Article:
Luiss Guido Carli has a strong reputation for training successful diplomats. Recently, 12 out of 35 competition winners at MAECI were Luiss alumni, including the winner, Francesco Robustelli. What is the secret to their success?
The University made targeted investments in human resources. We started to recruit in a more targeted way. When the University decided to prioritize internationalization, an investment was made. They invested in hiring international lecturers, transforming teaching to make most courses bilingual and taught in English, hiring foreign staff for administration, seeking more international agreements, and creating the role of a Deputy Rector for internationalization. The University has also taken various initiatives to improve its ranking, recognizing the importance of understanding the game to play it well. We invested in hiring more international lecturers and administrative staff, improving our teaching and research, and increasing our international agreements. This has led to positive results. We welcomed more visiting professors and joined international networks. We also promoted international networks of universities ourselves. In the past, Luiss was focused on a national perspective, but we now prioritize internationalization. We shifted our mindset to recognize that internationalization is not just about sending students abroad.
The next step is to become a university that attracts students from all over the world, rather than just sending our students abroad. It is no longer just the agreement to send students six months to Paris or London, which is also important. Our goal is to be a global university with an international outlook, while still being rooted in Italy. This has required a change of mindset, and we have taken many steps to make Luiss more international. For example, we created a dual-language menu in the canteen. All documents are available in both languages; the campus is now bilingual. In order to attract international students, we need to provide an English-speaking environment. It is not realistic to expect international students to invest in learning Italian just to attend Luiss. This shift has been essential to compete in the global education market where English is the main language.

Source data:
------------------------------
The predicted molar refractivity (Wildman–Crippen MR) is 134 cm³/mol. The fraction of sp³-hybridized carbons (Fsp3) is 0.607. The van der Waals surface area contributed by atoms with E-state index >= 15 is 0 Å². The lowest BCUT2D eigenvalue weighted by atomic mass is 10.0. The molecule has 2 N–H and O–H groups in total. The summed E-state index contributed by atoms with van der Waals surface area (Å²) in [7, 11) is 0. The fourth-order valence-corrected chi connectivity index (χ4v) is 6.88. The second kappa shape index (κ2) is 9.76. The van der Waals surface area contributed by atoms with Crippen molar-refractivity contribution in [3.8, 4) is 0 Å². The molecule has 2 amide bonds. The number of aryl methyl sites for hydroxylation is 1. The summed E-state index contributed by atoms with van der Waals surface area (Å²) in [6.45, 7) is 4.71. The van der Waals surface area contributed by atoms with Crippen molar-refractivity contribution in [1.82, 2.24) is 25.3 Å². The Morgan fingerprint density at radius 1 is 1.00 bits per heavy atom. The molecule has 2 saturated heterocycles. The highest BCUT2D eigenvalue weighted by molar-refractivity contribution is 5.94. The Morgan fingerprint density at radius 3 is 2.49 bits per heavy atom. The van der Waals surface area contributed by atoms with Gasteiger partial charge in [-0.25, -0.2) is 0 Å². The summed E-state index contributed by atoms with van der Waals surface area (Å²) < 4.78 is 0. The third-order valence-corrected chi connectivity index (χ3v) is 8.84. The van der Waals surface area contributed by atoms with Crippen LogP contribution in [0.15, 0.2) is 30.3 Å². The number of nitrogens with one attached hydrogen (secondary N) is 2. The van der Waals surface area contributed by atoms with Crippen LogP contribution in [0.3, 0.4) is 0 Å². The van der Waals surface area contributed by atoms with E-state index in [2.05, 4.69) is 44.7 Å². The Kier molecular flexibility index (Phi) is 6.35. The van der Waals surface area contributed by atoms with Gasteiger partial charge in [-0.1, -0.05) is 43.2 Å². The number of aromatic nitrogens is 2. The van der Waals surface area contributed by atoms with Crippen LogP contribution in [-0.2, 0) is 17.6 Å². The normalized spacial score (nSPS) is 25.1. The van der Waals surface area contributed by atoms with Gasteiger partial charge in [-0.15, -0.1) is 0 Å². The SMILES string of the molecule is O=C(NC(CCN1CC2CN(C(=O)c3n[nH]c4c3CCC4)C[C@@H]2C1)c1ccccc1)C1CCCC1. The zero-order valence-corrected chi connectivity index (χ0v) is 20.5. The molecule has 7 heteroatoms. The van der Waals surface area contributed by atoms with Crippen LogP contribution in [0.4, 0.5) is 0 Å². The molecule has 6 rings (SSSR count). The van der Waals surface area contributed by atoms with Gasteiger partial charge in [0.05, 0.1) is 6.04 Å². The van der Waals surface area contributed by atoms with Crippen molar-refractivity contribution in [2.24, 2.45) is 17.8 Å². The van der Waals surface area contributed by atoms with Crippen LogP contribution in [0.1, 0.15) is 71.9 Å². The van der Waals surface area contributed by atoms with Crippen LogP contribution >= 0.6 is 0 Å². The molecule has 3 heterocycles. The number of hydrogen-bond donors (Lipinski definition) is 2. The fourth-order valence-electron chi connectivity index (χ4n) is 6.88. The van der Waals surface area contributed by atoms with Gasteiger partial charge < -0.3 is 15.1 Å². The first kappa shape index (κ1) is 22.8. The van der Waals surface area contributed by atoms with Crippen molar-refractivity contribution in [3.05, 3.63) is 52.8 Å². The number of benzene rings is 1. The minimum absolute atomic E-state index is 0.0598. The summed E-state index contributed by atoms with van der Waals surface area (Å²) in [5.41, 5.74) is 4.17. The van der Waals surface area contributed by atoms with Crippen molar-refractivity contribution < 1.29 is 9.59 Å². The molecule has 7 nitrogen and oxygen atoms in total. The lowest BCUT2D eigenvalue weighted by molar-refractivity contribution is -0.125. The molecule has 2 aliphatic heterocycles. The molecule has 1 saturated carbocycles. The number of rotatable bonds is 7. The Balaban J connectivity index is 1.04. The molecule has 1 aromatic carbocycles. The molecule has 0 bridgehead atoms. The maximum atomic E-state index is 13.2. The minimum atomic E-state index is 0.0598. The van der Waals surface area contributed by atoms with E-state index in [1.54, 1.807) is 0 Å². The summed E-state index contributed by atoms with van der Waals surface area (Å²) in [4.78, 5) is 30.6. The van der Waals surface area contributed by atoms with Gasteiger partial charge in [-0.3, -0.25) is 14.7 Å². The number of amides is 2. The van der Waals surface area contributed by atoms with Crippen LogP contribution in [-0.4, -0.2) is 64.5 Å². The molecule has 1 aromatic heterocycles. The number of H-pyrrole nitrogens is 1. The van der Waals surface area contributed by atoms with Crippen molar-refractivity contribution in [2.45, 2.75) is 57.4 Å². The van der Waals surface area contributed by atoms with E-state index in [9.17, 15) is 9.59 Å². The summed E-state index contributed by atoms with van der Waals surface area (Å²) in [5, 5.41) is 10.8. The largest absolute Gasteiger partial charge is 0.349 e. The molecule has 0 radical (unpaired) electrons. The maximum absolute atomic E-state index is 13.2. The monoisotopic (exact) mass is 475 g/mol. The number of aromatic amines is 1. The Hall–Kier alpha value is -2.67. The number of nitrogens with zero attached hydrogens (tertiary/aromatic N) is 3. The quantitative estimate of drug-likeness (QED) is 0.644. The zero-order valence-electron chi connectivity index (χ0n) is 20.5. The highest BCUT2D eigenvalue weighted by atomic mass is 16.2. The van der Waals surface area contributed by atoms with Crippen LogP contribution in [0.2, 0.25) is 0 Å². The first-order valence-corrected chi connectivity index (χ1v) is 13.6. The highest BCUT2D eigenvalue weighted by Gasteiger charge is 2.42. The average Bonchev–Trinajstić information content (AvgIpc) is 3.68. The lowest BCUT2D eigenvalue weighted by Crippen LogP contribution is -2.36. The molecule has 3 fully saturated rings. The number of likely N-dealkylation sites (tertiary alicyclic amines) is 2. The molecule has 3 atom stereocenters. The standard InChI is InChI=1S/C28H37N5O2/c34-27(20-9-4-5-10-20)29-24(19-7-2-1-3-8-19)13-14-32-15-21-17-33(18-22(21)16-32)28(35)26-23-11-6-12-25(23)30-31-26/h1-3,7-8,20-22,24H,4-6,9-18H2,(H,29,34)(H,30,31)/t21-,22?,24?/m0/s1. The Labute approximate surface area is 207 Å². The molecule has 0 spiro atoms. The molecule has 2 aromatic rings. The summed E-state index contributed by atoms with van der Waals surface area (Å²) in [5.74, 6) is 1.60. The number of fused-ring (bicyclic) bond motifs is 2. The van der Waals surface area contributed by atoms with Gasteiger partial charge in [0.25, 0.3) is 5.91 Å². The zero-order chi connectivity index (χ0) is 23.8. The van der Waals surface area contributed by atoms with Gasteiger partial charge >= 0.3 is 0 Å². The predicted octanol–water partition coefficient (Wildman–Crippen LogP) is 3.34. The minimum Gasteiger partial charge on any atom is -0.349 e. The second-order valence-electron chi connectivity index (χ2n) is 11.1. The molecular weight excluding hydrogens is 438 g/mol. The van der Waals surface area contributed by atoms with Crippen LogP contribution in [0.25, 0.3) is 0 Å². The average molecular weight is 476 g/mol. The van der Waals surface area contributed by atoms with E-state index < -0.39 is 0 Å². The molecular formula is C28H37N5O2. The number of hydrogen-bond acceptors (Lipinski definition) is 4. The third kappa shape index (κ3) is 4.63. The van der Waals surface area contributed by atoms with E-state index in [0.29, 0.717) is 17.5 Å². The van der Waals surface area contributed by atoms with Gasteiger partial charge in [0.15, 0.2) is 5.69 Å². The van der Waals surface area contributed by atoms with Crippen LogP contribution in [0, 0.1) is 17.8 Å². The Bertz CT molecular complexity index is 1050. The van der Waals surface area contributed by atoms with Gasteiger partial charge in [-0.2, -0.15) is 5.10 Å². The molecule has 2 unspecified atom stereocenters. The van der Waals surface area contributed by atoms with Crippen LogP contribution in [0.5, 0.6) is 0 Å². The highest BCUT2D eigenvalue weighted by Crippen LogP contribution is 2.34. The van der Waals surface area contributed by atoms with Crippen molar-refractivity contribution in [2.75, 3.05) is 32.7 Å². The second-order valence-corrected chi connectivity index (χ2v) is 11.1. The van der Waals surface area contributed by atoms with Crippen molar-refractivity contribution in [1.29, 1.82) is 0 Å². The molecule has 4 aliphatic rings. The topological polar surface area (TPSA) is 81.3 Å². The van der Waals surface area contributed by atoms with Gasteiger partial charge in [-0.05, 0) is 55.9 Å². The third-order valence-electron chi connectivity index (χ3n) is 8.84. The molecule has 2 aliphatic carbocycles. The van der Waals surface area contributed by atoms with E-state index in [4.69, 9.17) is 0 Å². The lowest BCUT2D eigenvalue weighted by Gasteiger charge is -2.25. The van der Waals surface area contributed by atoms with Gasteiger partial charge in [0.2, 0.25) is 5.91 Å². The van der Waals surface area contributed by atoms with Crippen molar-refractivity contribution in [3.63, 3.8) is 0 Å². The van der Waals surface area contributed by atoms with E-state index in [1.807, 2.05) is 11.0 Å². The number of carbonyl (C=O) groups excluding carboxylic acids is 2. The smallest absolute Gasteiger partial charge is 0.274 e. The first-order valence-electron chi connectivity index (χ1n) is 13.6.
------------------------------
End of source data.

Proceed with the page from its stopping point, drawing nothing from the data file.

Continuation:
Within today’s complex world, we are witnessing the changing role of diplomats, who are playing an increasingly central role, even in businesses. Can you tell us about how the role of diplomats is evolving?
Italy is a civil power, meaning that it has significant international influence due to its economic strength. Italian diplomacy needs to promote the country as a whole, including its economic and cultural aspects. Traditional diplomatic skills are important, but bilateral and multilateral relations within international institutions are crucial. Recently, the MAECI created a new division focused on cultural diplomacy and soft power to promote Italy’s cultural heritage through language and cultural products. The Ministry also created a special division for economic promotion, led by Ambassador Terracciano, recognizing the importance of leveraging economic instruments in foreign policy. Bringing ICE into the Farnesina reflects this recognition. Italian diplomats must hold important positions in international institutions, as we are currently mainly present at mid-level positions.
In today’s globalized world, diplomacy plays an increasingly central role, especially for a country like Italy, where exports are a key element of the national economy. What challenges will Italy face in the coming years?
One of the challenges Italy faces is the gap between Italians living in Italy and those living abroad. About six million Italians have passports, which is only one-tenth of the number of Italians living abroad. These individuals are important as they vote and cast their votes from abroad. Many second and third-generation Italians are living in countries such as Argentina, Brazil, the United States, France, Germany, and Belgium, and some of them have reached important positions in the USA, such as Mike Pompeo, Nancy Pelosi, and Di Blasio, the Major of New York, among others. However, Italy has not been able to fully utilize its heritage of Italians living abroad. In the early 1900s, Italy was almost ashamed of its immigrants, but now we have a valuable asset that we can invest in. There are more people of Italian origin living outside the country than inside the country. This is an issue that must be addressed. I hope it will be the focus of future projects.
Interview by Chiara Rinaldi, member of the Executive Board of the LUISS Alumni Association.